But, even after all that scolding, Paul does NOT say something like, “You OUGHT to be the body of Christ,” or “If you stop fighting with each other, if you get your theological house in order, if you stop behaving like children crashing down off a sugar high, and start behaving like the Christians you were taught to be, THEN you will be the body of Christ.”

No, Paul just says flat out “You ARE the body.” It’s an amazing thing to say about a group like them. It’s would be an amazing thing to say about a group like us Lutherans.

But Paul just says, Whether you like or not, you are a church family. You are Christ’s body. For all your faults, for all your disagreements, for all your mistakes, you are the only visible form the risen Christ has in the world.

That’s quite the rebuke, don’t you think? But a rebuke and a promise. It tells us that no matter what we do to each other, no matter how much we fight and disagree, no matter far we stray off the beaten theological path, we can’t escape each other. We’re stuck with each other, like it or not.

Does that sound like good news to you? It does to me. But I had to dig around for it. I think God not only sees as we are, fractious groups beset by petty rivalries, but also as we will be: God’s people united in the gospel, joined together by Jesus’ death and resurrection, bonded by a common mission. Christian unity isn’t just something we have to work at, it’s something we’ve already been given. It’s a gift that we’ve received.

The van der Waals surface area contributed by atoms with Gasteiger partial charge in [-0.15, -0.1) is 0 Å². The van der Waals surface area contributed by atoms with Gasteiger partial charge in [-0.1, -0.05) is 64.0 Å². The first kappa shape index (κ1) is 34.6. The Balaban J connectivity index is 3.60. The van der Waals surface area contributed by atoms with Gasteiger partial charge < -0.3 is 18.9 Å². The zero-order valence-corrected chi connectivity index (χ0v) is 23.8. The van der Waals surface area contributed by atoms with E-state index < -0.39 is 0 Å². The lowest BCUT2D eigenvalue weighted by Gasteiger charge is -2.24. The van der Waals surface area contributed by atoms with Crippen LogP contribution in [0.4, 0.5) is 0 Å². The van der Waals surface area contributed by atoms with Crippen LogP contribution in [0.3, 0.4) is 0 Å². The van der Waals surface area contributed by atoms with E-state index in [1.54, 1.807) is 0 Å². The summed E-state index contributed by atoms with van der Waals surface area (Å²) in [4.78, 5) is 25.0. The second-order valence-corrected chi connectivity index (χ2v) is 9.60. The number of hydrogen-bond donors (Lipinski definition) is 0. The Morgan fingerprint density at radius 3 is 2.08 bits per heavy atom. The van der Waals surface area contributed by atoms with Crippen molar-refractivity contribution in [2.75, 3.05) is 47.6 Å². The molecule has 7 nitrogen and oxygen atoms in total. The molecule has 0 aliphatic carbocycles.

I don’t know about you but that brings me tremendous comfort. Sometimes when I think that Christians are probably the only group in the world that can’t get along, I come back to this passage, and the promise that we are already united because we have a common faith in the one who knit us together.

But God still has a lot of knitting to do. But I wonder if the real unity that God is building happens not in the sanctuary during worship, but in the fellowship hall afterwards, at the college where we partner with other churches to serve a good Christmas meal for students, at joint choir rehearsals.